How do you "rehabilitate" a closer's confidence when he's blown a few saves in a row? The answer is simple: a very, VERY short memory. One of the great teammates I had the pleasure of playing with was Joe Borowski. He led the AL in 2007 with 45 saves, but never threw a pitch over 90 mph. His 9th innings, as any Cleveland fan can tell you, were high-drama, high-wire acts. Mini-heart attacks all over the place, until he got the final out. When he blew a save, he'd come back the next day like nothing ever happened. He amazed me to see his ability to forget the past so quickly.
By the same token, my setup man when I closed in 2008 was Brendan Donnelly. For years, he set up the great Troy Percival in his time with the Anaheim Angels. "Big D" always told me, "nobody cares how you do it; just make sure when you get the 3rd out, you're up by one run. As long as that happens, they can't say anything about you. Might not be the prettiest inning ever, but you did your job."
Those two guys helped shape my mental psyche as I developed in my career. I approached every situation like it was a closing situation. It allowed me to simplify situations into purely executing my pitches and thinking of nothing else. Much easier said than done, however. Until you're in those heart-pounding positions, nothing can prepare you for how your mind races to places of doubt and failure. It's a constant internal battle to remain poised when things around you go haywire. That's why so many New York Yankee fans appreciated Mariano Rivera. "Automatic" isn't an adjective thrown around when talking closers. Mo embodied it. And every hitter that came to face him already felt like they were behind 0-2.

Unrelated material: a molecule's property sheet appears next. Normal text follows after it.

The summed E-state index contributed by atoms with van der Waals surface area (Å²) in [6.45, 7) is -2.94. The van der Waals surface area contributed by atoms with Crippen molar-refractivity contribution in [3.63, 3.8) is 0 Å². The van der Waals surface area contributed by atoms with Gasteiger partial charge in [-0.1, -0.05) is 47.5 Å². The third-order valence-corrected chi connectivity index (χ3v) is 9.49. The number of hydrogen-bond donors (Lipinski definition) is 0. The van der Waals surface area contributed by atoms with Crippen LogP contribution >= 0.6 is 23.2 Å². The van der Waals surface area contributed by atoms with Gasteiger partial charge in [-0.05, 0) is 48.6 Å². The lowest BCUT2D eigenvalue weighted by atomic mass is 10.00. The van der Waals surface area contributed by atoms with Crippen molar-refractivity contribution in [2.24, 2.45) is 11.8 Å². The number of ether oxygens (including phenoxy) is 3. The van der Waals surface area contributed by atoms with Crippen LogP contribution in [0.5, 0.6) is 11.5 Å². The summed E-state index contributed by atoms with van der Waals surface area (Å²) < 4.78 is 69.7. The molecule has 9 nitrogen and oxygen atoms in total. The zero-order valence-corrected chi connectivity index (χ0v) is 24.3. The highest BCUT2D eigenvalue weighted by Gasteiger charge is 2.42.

Fast forward to present day circumstances. I'm a firm believer that relievers should get the benefit of the doubt in April, especially closers. Offenses are battling the elements in cold climates, playing at real "game speed" for the first time, and swinging at much more than they might later in the year. All of these can create the perfect storm for a closer not getting regular save chances or falling victim to negative results.
I've never been a manager, but I can tell you this - if you trusted me to do the job a large part of the previous season, there's no reason to think I can't do the job now. Mistakes happen, pitchers are human. Bad streaks take place at any point. Unfortunately, some can occur right at the beginning of a season. That doesn't diminish the skill or ability of your stopper. It's just Baseball. You don't sit down your star cleanup hitter if he goes 0-18 to start the year. You let him "grind it out", "get his timing down," "he's got a track record" and "this will pass" are the typical excuses. So why can't it be the same with pitchers, above all your "star" reliever? Position players and pitchers are treated completely differently in that regard. And it can kill the confidence of the guy you're entrusting to nail down W's at the end of ballgames. Not to mention you're telling all the other relievers in succession that, if the "rope is short" for your closer, what's it going to be for the next guy?
It's time to let your bullpen do their job, whether they get off to a hot start or not. These are the seven guys you believed in when you broke camp. There's no reason results one week into the season should shake you that much to be making wholesale changes.